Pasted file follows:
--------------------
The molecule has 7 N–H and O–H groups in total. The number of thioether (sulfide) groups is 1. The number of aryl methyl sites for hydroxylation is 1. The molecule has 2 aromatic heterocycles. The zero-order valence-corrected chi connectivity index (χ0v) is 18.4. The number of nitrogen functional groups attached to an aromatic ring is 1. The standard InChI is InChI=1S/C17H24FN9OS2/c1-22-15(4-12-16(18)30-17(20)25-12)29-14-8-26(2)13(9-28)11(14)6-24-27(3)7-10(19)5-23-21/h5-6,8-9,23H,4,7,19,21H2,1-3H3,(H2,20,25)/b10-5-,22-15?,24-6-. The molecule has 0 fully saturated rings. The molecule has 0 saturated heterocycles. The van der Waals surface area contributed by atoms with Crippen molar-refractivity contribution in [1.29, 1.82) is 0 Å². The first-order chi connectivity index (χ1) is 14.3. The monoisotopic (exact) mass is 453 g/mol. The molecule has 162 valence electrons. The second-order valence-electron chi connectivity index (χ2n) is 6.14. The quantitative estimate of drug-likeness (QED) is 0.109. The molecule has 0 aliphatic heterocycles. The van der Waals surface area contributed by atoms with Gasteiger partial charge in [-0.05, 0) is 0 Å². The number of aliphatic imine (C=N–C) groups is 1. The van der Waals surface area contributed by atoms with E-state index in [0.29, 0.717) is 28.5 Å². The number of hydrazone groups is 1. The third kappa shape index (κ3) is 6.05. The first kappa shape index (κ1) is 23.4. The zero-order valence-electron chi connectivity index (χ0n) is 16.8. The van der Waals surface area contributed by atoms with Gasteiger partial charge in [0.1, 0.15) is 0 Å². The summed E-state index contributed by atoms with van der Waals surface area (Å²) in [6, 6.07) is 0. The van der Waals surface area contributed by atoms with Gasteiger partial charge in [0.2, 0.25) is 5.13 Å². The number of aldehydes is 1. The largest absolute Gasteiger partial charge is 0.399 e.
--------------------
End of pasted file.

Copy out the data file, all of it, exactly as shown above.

The molecule has 7 N–H and O–H groups in total. The number of thioether (sulfide) groups is 1. The number of aryl methyl sites for hydroxylation is 1. The molecule has 2 aromatic heterocycles. The zero-order valence-corrected chi connectivity index (χ0v) is 18.4. The number of nitrogen functional groups attached to an aromatic ring is 1. The standard InChI is InChI=1S/C17H24FN9OS2/c1-22-15(4-12-16(18)30-17(20)25-12)29-14-8-26(2)13(9-28)11(14)6-24-27(3)7-10(19)5-23-21/h5-6,8-9,23H,4,7,19,21H2,1-3H3,(H2,20,25)/b10-5-,22-15?,24-6-. The molecule has 0 fully saturated rings. The molecule has 0 saturated heterocycles. The van der Waals surface area contributed by atoms with Crippen molar-refractivity contribution in [1.29, 1.82) is 0 Å². The first-order chi connectivity index (χ1) is 14.3. The monoisotopic (exact) mass is 453 g/mol. The molecule has 162 valence electrons. The second-order valence-electron chi connectivity index (χ2n) is 6.14. The quantitative estimate of drug-likeness (QED) is 0.109. The molecule has 0 aliphatic heterocycles. The van der Waals surface area contributed by atoms with Gasteiger partial charge in [-0.05, 0) is 0 Å². The number of aliphatic imine (C=N–C) groups is 1. The van der Waals surface area contributed by atoms with E-state index in [0.29, 0.717) is 28.5 Å². The number of hydrazone groups is 1. The third kappa shape index (κ3) is 6.05. The first kappa shape index (κ1) is 23.4. The zero-order valence-electron chi connectivity index (χ0n) is 16.8. The van der Waals surface area contributed by atoms with Gasteiger partial charge in [0.1, 0.15) is 0 Å². The summed E-state index contributed by atoms with van der Waals surface area (Å²) in [6, 6.07) is 0. The van der Waals surface area contributed by atoms with Gasteiger partial charge in [0.2, 0.25) is 5.13 Å². The number of aldehydes is 1. The largest absolute Gasteiger partial charge is 0.399 e.